PHYS Seminar: “Evolutionary significance of non-Hermitian physics”, Aşkın Kocabaş, 3:30PM September 27 (EN)

Asst. Prof. Aşkın Kocabaş
Koç University, İstanbul

“Evolutionary significance of non-Hermitian physics”

For those curious about nature, swarming animals, flocking birds, and schooling fish are among the most mesmerizing rituals easily observed in daily life. Even with our advanced technological and theoretical tools that decipher the dynamics of objects from the nano to the cosmological scale, our understanding of why animals perform these collective behaviors remains limited. Clearly, biological systems are controlled by intricately related genetic and physical factors. While it’s tempting to simply attribute this to the
complexity of biological systems, the question remains: Is there a more fundamental and convincing answer?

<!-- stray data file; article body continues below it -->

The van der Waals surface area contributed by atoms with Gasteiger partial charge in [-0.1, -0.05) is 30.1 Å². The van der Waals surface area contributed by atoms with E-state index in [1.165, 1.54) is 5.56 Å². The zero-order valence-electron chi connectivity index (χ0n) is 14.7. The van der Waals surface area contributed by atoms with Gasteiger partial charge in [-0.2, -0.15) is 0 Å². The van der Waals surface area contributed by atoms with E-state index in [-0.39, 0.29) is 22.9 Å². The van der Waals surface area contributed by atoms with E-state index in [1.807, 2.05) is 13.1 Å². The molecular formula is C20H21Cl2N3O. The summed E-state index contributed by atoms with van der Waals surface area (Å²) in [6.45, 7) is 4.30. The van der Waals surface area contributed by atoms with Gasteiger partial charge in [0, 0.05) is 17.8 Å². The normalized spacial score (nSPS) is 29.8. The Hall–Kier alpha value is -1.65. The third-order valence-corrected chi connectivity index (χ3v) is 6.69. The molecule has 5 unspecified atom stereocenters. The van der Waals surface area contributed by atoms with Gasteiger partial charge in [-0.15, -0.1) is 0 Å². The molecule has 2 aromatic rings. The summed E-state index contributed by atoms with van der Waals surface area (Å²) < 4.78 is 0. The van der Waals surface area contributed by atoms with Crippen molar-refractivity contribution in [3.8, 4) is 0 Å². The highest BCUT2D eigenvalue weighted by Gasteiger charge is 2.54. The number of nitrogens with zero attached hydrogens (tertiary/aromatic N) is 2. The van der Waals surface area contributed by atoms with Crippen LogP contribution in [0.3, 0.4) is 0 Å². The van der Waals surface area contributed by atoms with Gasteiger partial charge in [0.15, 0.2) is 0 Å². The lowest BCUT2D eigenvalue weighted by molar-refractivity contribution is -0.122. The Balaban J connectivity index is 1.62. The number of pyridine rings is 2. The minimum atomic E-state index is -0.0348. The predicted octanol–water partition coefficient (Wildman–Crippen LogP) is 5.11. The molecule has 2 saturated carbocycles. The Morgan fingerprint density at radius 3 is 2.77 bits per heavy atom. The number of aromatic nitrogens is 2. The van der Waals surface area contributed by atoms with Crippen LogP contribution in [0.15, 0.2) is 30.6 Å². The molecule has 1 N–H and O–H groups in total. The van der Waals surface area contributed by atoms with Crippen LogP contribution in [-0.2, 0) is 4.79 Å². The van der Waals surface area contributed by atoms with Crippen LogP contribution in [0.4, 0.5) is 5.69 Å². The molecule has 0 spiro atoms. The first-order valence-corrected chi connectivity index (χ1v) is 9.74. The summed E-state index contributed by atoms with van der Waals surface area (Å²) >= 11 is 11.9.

In this talk, I will review our recent experimental efforts to uncover simple physical and evolutionary principles behind these exotic phenomena. Recent advances in active matter physics offer new insights into the emerging behaviors of interacting entities. Similarly, biological systems consist of various interacting components, including both active and passive objects. We’ve discovered that the new concept
of nonreciprocity provides a remarkable bridge between Non-Hermitian physics and biology. Our experiments have highlighted critical nonreciprocal interactions spontaneously breaking chiral symmetry and leading to traveling waves, arrested phase separation, and edge states in active microbial populations. While these concepts are well-established in condensed matter physics, I will discuss their potential evolutionary implications promoting collective behaviors. Additionally, I will demonstrate how widespread these responses are across different microbial communities, ranging from bacterial biofilms to worms.

Finally, I will try to convince attendees that the interplay between the seemingly unrelated fields of non-Hermitian physics and biology offers valuable insights into the complexities of collective behaviors.

Date : September 27, 2023 Wednesday
Time : 15:30
Place : SA-240

All interested are cordially invited.